Prior to step four, the ALJ determined that Plaintiff retained residual functional capacity (“RFC”) that allowed him to perform light work. Tr. 78. Specifically, the ALJ found that Plaintiff can:

lift/carry, including upward pulling, ten pounds frequently and twenty pounds occasionally. He is able to stand and/or walk for two hours total in an eight-hour workday with normal breaks. He is able to sit for six or more hours total in an eight-hour workday with normal breaks. He is able to perform work limited to frequent bilateral handling and fingering. He is able to perform work limited to occasional climbing of ramps or stairs, but can never climbing [sic] ladders, ropes, or scaffolds. He is able to perform work limited to frequent kneeling, crouching, crawling, and/or stooping. He must have no exposure to hazards, such as dangerous machinery and unprotected heights. He is able to perform work limited to only simple, easy to learn, routine, unskilled work with a Dictionary of Occupational Titles (DOT) General Education Development (GED) reasoning level of two or less.

Tr. 78-79.

         At step four, the ALJ found that Plaintiff has no past relevant work. Tr. 86. At step five, the ALJ found that there are jobs that exist in significant numbers in the national economy that Plaintiff can perform based on his age, education, work experience, and RFC, such as escort vehicle driver, assembler small products I, electronic assembler, and food checker. Tr. 87.

         Plaintiff seeks review by this Court contending that (1) the ALJ erred in finding that Plaintiff did not meet the requirement of the Listings - specifically 4.02 - at step three; (2) the ALJ failed to address Dr. Puckett's November 2016 opinion classifying Plaintiff as New York Heart Association (“NYHA”) “Class II with recent III symptoms;” (3) the ALJ failed to provide legally sufficient reasons to reject Dr. Balm's opinion; and (4) the ALJ erred in rejecting Plaintiff's subjective complaints. Pl.'s Br. 2 (ECF No. 14).

         In response the Commissioner only addresses Plaintiff's contention regarding the ALJ's error at step three and “denies any arguments not specifically addressed.” See generally, Def.'s Br. (ECF No. 17). The Commissioner concedes that the ALJ erred in evaluating Plaintiff's case “because the ALJ likely did not consider all of the probative evidence, ” but objects to a reversal for an immediate calculation of benefits. Id. Instead, the Commissioner requests a remand for further administrative proceedings. Id. at 6.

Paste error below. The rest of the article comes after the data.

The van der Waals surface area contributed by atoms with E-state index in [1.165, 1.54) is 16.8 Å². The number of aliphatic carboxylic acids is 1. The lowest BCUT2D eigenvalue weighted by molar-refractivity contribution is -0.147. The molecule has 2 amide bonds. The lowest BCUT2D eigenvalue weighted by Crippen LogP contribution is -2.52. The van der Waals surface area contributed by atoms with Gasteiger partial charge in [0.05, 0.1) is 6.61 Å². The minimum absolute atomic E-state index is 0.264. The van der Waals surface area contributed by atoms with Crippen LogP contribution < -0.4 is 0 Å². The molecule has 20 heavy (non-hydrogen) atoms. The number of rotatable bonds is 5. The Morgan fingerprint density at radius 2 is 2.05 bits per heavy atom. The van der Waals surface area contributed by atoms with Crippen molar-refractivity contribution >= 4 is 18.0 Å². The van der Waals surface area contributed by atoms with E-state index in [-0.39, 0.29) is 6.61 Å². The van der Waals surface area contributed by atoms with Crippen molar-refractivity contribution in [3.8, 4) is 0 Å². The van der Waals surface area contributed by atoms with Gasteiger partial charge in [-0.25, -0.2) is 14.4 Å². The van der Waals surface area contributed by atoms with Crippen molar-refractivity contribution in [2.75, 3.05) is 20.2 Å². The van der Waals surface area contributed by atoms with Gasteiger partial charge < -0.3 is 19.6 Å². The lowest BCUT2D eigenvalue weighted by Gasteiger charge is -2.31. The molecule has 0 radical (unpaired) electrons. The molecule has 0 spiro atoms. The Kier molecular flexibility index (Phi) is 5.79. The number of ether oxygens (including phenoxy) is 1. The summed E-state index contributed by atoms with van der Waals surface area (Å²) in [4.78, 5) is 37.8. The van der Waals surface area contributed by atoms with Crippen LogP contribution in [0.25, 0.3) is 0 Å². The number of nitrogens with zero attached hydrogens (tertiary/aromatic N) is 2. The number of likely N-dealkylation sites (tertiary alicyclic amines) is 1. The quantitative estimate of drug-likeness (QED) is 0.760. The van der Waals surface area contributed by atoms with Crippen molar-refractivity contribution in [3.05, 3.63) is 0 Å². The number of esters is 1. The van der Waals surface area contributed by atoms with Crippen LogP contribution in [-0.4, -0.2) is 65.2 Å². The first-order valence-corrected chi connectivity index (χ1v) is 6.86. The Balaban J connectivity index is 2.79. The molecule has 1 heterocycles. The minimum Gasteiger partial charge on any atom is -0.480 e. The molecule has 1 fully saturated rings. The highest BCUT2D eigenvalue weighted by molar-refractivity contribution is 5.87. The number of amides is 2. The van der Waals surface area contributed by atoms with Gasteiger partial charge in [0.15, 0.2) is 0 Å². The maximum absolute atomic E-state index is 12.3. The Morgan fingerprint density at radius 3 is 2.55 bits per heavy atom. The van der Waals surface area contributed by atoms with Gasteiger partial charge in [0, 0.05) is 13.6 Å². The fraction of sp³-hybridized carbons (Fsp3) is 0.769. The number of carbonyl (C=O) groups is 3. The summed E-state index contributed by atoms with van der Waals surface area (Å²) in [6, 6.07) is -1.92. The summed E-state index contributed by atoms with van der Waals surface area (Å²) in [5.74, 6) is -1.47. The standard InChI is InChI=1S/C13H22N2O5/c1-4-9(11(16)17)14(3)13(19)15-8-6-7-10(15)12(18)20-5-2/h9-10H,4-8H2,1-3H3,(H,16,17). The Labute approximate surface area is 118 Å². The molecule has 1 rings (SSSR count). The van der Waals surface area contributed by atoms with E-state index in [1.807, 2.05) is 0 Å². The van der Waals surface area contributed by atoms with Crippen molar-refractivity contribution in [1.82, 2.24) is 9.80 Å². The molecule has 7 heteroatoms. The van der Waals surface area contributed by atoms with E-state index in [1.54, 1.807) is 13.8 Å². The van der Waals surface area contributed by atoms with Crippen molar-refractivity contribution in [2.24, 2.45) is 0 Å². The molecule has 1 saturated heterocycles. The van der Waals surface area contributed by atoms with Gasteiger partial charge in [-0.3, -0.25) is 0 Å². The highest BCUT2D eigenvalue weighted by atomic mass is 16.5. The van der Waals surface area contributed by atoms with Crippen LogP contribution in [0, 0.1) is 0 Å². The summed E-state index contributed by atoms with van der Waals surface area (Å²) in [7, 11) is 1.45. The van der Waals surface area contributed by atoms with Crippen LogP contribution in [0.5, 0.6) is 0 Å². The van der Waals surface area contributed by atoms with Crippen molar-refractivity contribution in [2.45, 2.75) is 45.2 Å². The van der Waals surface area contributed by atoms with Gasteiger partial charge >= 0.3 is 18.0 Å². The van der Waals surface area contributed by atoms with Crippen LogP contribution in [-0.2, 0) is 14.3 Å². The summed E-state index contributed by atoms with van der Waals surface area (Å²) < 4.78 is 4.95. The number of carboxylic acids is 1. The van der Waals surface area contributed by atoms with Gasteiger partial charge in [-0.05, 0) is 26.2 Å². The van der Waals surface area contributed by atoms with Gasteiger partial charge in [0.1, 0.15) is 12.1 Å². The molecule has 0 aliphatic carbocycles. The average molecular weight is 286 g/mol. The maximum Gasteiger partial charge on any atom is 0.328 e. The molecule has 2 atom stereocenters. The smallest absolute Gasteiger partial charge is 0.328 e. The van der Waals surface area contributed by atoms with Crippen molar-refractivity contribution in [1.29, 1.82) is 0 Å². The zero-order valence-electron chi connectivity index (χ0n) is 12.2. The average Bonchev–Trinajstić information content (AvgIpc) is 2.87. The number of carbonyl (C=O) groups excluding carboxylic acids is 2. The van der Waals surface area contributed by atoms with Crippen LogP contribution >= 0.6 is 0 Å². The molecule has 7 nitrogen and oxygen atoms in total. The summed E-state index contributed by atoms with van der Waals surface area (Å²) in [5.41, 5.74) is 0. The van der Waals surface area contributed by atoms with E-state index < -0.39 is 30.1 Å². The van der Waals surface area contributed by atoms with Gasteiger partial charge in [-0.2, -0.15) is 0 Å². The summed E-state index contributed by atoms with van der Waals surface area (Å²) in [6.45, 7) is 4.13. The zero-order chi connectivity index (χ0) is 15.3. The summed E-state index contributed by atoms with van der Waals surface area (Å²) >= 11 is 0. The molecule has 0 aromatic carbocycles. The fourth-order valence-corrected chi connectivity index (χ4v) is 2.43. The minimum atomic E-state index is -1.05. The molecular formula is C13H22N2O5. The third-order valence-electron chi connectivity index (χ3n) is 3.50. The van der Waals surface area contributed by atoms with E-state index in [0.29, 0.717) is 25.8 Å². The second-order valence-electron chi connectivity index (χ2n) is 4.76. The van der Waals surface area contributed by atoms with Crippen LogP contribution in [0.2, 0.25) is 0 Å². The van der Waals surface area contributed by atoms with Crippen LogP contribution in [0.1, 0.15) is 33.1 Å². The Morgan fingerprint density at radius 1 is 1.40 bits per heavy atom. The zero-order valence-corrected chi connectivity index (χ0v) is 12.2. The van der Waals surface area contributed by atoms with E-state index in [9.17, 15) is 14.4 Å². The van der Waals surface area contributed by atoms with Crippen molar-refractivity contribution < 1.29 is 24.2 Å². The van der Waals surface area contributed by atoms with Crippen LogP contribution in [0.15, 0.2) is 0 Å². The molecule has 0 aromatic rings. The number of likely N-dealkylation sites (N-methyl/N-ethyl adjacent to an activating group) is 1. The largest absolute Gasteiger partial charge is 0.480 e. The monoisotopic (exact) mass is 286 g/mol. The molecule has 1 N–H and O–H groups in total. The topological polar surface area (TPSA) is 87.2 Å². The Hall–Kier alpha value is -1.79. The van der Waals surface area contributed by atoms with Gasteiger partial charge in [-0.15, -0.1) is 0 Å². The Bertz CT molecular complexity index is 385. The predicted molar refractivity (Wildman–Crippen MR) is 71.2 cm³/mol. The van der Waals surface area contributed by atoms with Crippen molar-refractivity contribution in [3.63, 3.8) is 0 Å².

I. Listed Impairments at Step Three

         A claimant is disabled if his impairments meet or equal one of the listed impairments in 20 CFR Part 404, Subpart P, Appendix 1. 20 C.R.R. §§ 404.1520(a)(4)(iii), 416.920(a)(4)(iii). Chronic heart failure (“CHF”) is a listed impairment. 20 C.F.R. Pt. 404, Subpt. P, App. 1, 4.00D.

         There are two main types of CHF:

(i) Predominant systolic dysfunction (the inability of the heart to contract normally and expel sufficient blood), which is characterized by a dilated, poorly contracting left ventricle and reduced ejection fraction (abbreviated EF, it represents the percentage of the blood in the ventricle actually pumped out with each contraction), and
(ii) Predominant diastolic dysfunction (the inability of the heart to relax and fill normally), which is characterized by a thickened ventricular muscle, poor ability of the left ventricle to distend, increased ventricular filling pressure, and a normal or increased EF.

20 C.F.R. Pt. 404, Subpt. P, App. 1, 4.00D1a.

         Listing 4.02 provides:

The required level of severity for [the Listing 4.02 CHF] impairment is met when the requirements in both A and B are satisfied.

         A. Medically documented presence of one of the following:

1. Systolic failure (see 4.00D1a(i)), with left ventricular end diastolic dimensions greater than 6.0 cm or ejection fraction of 30 percent or less during a period of stability (not during an episode of acute heart failure); or
AND
B. Resulting in one of the ...